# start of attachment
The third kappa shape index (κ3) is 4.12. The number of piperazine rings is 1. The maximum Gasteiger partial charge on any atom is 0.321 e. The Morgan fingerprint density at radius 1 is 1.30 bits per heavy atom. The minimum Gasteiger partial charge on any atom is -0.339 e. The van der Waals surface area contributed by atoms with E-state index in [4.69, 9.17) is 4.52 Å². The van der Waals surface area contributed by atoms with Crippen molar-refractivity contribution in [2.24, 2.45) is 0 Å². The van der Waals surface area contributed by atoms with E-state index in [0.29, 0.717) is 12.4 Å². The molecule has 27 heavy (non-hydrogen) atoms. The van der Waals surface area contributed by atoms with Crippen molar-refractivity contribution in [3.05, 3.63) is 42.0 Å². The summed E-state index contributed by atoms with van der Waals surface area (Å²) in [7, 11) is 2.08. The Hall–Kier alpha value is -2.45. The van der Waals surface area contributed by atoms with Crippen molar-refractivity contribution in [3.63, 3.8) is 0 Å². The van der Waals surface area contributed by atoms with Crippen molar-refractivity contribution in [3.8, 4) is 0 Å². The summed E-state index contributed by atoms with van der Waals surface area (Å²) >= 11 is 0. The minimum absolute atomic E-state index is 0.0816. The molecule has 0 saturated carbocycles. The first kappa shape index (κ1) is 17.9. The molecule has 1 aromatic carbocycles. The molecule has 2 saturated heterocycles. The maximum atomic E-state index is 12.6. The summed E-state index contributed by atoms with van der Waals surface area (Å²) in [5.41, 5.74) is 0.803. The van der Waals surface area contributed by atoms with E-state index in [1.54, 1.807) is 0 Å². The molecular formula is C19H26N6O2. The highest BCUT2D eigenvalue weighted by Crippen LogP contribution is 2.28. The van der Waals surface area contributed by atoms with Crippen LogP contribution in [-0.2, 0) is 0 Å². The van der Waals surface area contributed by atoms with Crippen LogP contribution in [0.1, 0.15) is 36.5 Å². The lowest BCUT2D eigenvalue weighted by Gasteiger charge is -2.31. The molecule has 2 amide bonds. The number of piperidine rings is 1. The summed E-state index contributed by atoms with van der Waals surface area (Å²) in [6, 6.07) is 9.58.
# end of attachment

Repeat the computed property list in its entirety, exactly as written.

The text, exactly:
The third kappa shape index (κ3) is 4.12. The number of piperazine rings is 1. The maximum Gasteiger partial charge on any atom is 0.321 e. The Morgan fingerprint density at radius 1 is 1.30 bits per heavy atom. The minimum Gasteiger partial charge on any atom is -0.339 e. The van der Waals surface area contributed by atoms with E-state index in [4.69, 9.17) is 4.52 Å². The van der Waals surface area contributed by atoms with Crippen molar-refractivity contribution in [2.24, 2.45) is 0 Å². The van der Waals surface area contributed by atoms with E-state index in [0.29, 0.717) is 12.4 Å². The molecule has 27 heavy (non-hydrogen) atoms. The van der Waals surface area contributed by atoms with Crippen molar-refractivity contribution in [3.05, 3.63) is 42.0 Å². The summed E-state index contributed by atoms with van der Waals surface area (Å²) in [7, 11) is 2.08. The Hall–Kier alpha value is -2.45. The van der Waals surface area contributed by atoms with Crippen molar-refractivity contribution in [3.63, 3.8) is 0 Å². The van der Waals surface area contributed by atoms with Crippen molar-refractivity contribution in [3.8, 4) is 0 Å². The summed E-state index contributed by atoms with van der Waals surface area (Å²) >= 11 is 0. The minimum absolute atomic E-state index is 0.0816. The molecule has 0 saturated carbocycles. The first kappa shape index (κ1) is 17.9. The molecule has 1 aromatic carbocycles. The molecule has 2 saturated heterocycles. The maximum atomic E-state index is 12.6. The summed E-state index contributed by atoms with van der Waals surface area (Å²) in [5.41, 5.74) is 0.803. The van der Waals surface area contributed by atoms with E-state index in [1.54, 1.807) is 0 Å². The molecular formula is C19H26N6O2. The highest BCUT2D eigenvalue weighted by Crippen LogP contribution is 2.28. The van der Waals surface area contributed by atoms with Crippen LogP contribution in [-0.2, 0) is 0 Å². The van der Waals surface area contributed by atoms with Crippen LogP contribution in [0.1, 0.15) is 36.5 Å². The lowest BCUT2D eigenvalue weighted by Gasteiger charge is -2.31. The molecule has 2 amide bonds. The number of piperidine rings is 1. The summed E-state index contributed by atoms with van der Waals surface area (Å²) in [6, 6.07) is 9.58.